As has been my practice for the last few years, I’ve set my RSS feed to truncate entries so that I can post reviews without spoilerage. Within an entry, there is a short, spoilerless discussion (though the comp purists may want to avoid reading even that before playing for themselves); then spoiler space; then a more detailed discussion of what I thought did and didn’t work in the game.
I’m also pursuing an approach I came up with a couple of years ago: I’m playing and reviewing games that have listed beta-testers, and skipping those that don’t. In 2008 that turned out to be a pretty fool-proof indicator of which games were going to end up scoring 4 or less on my personal scale, and it made my reviewing process a happier one in 2009, so I’m sticking with it. I’m hoping this will mean I have more time to devote to the remaining games, which in turn will (I hope) be of higher quality, and you, dear reader, will have fewer rants inflicted on you.
Next up: Gigantomania
Potentially interesting game with vignettes of life in Stalin’s Russia, showcasing various situations and viewpoints. Could use quite a bit more polish.
The game sets a serious tone from the outset: it’s going to let us know about the unhappy lives of people living in Stalinist Russia, the lies they told themselves and each other, and the way the system was stacked against them (demonstrated by the way that the game itself sometimes plays unfairly with you). This is not a terrible notion.
The game then undermines itself a bit through lack of polish.
The language is often not quite right, substituting a similar-sounding word for vocabulary that would have made sense: “the converter turns upside down and slowly dispels the liquid steel into the moulds below” where it means something more like “dispenses”; “I try to expound on how Russia’s old way of food distribution was fundamentally faulted” when “faulty” would make more sense and “flawed” is probably the word we’re really looking for. At other times the writing does work, and demonstrates the author’s interest in voice and style; but it could have used a vigorous editing.
I also found myself looking dubiously sideways at the opening scene in which we’re simultaneously harvesting grain and potatoes from the same patch of land, at the same time that we’re plowing that land and Comrade Sergei is watching over his sprouts. Does farming work this seasonless way in any context other than Farmville clones? Surely in Russia — not exactly the tropics — we do not have all these agricultural stages happening at the same time? Am I wrong? It didn’t feel plausible to me.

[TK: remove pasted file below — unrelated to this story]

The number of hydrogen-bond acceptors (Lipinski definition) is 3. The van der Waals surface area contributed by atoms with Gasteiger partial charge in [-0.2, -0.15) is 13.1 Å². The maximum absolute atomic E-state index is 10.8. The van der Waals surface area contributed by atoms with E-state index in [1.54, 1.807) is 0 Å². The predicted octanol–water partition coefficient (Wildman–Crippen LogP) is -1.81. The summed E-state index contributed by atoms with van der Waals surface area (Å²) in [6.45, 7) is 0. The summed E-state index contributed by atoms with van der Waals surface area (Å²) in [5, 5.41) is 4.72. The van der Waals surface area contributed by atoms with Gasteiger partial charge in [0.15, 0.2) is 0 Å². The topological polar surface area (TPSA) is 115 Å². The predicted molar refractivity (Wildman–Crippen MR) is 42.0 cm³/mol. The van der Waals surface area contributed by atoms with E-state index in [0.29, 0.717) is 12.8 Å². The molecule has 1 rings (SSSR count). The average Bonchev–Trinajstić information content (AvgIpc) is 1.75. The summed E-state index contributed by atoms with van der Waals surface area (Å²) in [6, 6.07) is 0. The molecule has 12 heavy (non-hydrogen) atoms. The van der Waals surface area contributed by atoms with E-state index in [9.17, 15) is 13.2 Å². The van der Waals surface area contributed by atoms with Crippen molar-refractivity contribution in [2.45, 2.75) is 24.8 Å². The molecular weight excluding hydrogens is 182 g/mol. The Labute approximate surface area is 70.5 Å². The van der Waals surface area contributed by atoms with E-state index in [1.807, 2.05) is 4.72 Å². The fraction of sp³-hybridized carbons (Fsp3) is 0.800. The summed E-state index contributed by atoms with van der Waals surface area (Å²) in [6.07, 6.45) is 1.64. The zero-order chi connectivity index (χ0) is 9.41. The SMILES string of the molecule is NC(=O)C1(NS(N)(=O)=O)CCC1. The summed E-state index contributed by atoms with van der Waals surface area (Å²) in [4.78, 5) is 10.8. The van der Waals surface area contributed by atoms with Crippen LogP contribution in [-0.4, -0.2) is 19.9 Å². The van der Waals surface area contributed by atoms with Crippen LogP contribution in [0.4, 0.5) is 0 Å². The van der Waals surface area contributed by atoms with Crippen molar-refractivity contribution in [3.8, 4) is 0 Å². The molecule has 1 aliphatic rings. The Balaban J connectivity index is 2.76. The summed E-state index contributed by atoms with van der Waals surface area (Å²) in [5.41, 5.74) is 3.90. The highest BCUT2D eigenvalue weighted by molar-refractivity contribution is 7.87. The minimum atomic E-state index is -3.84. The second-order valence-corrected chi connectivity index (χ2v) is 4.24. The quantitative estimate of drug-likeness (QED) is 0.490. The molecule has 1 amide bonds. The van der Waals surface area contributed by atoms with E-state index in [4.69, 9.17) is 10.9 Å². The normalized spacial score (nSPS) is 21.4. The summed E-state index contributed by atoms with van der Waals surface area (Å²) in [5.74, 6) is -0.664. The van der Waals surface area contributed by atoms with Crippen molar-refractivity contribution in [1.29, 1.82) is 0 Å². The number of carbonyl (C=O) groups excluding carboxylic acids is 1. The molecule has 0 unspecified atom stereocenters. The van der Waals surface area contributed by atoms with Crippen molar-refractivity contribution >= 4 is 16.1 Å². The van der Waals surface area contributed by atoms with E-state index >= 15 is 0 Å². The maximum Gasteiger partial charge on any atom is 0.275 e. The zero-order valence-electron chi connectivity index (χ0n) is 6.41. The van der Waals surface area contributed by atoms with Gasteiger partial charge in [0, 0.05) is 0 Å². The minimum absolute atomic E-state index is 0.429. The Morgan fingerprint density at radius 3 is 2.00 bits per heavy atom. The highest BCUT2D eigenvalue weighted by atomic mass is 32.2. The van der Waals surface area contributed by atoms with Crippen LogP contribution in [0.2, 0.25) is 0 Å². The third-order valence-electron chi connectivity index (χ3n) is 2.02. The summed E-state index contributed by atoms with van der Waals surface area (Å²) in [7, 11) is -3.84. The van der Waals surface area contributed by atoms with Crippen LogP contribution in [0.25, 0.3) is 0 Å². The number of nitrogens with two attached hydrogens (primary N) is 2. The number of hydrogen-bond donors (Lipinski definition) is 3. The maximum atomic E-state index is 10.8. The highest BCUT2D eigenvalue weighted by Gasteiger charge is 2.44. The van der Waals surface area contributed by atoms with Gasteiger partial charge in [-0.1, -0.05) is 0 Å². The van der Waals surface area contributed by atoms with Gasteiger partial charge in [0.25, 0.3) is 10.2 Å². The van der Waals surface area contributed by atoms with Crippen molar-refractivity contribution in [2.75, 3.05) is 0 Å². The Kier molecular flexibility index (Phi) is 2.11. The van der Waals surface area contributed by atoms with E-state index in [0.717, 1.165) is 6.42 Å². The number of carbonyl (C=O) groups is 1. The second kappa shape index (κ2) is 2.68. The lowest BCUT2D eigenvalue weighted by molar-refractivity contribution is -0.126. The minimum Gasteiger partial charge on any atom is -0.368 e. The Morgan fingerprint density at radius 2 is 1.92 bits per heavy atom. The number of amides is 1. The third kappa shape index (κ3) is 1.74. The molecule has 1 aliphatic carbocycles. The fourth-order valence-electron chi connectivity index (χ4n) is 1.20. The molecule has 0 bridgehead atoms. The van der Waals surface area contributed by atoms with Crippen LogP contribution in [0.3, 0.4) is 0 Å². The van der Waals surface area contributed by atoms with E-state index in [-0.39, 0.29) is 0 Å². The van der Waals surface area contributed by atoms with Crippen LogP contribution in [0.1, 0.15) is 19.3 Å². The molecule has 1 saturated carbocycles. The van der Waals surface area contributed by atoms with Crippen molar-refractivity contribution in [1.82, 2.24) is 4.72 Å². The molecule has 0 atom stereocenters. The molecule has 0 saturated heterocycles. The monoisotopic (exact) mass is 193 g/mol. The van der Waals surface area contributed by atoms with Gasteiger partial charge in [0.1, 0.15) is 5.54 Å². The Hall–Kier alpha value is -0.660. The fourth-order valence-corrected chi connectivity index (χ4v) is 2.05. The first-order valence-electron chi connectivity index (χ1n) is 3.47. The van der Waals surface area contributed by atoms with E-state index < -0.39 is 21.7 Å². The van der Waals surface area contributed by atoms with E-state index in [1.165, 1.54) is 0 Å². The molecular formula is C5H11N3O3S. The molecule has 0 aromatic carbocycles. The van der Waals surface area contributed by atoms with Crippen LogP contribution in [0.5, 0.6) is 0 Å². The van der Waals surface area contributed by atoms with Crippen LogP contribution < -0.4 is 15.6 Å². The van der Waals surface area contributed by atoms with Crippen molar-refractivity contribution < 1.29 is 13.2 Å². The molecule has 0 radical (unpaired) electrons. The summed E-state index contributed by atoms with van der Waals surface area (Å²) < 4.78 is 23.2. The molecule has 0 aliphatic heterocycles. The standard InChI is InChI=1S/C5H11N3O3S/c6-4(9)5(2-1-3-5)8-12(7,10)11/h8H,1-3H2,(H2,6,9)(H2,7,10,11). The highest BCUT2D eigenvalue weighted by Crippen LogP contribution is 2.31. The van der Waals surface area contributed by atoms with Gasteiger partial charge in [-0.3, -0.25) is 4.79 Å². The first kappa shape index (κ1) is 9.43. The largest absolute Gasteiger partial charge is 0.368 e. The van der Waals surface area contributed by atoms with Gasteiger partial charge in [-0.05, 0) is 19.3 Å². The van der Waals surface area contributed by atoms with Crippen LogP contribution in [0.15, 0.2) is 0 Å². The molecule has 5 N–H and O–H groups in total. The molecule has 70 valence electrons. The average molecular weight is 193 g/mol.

Later in the game, the implementation also weakens. Of the game’s four sections, the third contains an awful lot of unrecognized scenery, even though the situation is one that prompts extremely focused attention on one’s surroundings, and there are some odd proofreading errors.
The fourth section
breaks down totally seems to break down totally, with a menu-based conversation in which all the quips display some sort of numerical tag and many of them consist only of the numerical tag, no dialogue at all. Subsequent conversation with another judge reveals that these tags were actually representing chess moves for the game I was in the middle of. Which makes sense, I suppose, but it’s communicated extremely poorly for those of us who aren’t up on chess, and by the time I got to this stage in the game, the lack of polish earlier on made me distrustful, so I assumed “bug” instead of “weird, inexplicable feature”. Certainly as a fictional element it didn’t accomplish much for me. (Maybe spell out the moves more fully the first few times?)
So. This was a moderately interesting piece, never very difficult, but exploring multiple viewpoint characters and a real-world issue. “Stalin was crazy and evil” is not exactly a controversial or surprising stand to take, but the game was at least about something.
More polish and some better discipline in the writing (especially in the early sections) would have helped.